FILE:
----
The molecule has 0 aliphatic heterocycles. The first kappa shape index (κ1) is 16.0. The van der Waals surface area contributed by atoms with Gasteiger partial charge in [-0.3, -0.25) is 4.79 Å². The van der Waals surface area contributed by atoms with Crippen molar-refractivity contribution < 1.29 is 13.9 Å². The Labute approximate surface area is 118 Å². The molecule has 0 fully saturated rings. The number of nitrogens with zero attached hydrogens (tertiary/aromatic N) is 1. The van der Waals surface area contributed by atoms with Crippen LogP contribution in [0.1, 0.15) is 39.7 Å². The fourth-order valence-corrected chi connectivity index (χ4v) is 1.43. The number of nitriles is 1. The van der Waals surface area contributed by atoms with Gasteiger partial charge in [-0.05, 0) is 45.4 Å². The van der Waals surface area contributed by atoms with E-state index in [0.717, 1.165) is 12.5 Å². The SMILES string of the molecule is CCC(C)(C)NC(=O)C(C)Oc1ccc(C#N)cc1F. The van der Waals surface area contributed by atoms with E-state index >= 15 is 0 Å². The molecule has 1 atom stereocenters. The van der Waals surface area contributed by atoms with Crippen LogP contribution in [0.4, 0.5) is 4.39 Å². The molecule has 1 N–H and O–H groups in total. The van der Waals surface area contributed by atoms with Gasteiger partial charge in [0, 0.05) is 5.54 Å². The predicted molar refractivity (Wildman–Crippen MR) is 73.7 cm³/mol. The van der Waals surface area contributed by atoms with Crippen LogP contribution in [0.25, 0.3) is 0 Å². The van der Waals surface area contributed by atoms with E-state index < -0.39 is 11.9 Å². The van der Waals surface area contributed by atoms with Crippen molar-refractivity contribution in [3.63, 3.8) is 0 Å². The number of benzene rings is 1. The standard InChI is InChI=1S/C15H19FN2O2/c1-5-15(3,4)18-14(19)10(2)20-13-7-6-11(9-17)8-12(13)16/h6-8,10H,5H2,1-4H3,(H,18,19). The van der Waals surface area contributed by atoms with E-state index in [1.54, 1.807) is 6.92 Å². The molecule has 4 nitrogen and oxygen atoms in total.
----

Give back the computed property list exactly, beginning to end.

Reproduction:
The molecule has 0 aliphatic heterocycles. The first kappa shape index (κ1) is 16.0. The van der Waals surface area contributed by atoms with Gasteiger partial charge in [-0.3, -0.25) is 4.79 Å². The van der Waals surface area contributed by atoms with Crippen molar-refractivity contribution < 1.29 is 13.9 Å². The Labute approximate surface area is 118 Å². The molecule has 0 fully saturated rings. The number of nitrogens with zero attached hydrogens (tertiary/aromatic N) is 1. The van der Waals surface area contributed by atoms with Crippen LogP contribution in [0.1, 0.15) is 39.7 Å². The fourth-order valence-corrected chi connectivity index (χ4v) is 1.43. The number of nitriles is 1. The van der Waals surface area contributed by atoms with Gasteiger partial charge in [-0.05, 0) is 45.4 Å². The van der Waals surface area contributed by atoms with E-state index in [0.717, 1.165) is 12.5 Å². The SMILES string of the molecule is CCC(C)(C)NC(=O)C(C)Oc1ccc(C#N)cc1F. The van der Waals surface area contributed by atoms with E-state index >= 15 is 0 Å². The molecule has 1 atom stereocenters. The van der Waals surface area contributed by atoms with Crippen LogP contribution in [0.4, 0.5) is 4.39 Å². The molecule has 1 N–H and O–H groups in total. The van der Waals surface area contributed by atoms with Gasteiger partial charge in [0, 0.05) is 5.54 Å². The predicted molar refractivity (Wildman–Crippen MR) is 73.7 cm³/mol. The van der Waals surface area contributed by atoms with Crippen LogP contribution in [0.25, 0.3) is 0 Å². The van der Waals surface area contributed by atoms with E-state index < -0.39 is 11.9 Å². The van der Waals surface area contributed by atoms with Crippen molar-refractivity contribution in [3.63, 3.8) is 0 Å². The number of benzene rings is 1. The standard InChI is InChI=1S/C15H19FN2O2/c1-5-15(3,4)18-14(19)10(2)20-13-7-6-11(9-17)8-12(13)16/h6-8,10H,5H2,1-4H3,(H,18,19). The van der Waals surface area contributed by atoms with E-state index in [1.54, 1.807) is 6.92 Å². The molecule has 4 nitrogen and oxygen atoms in total.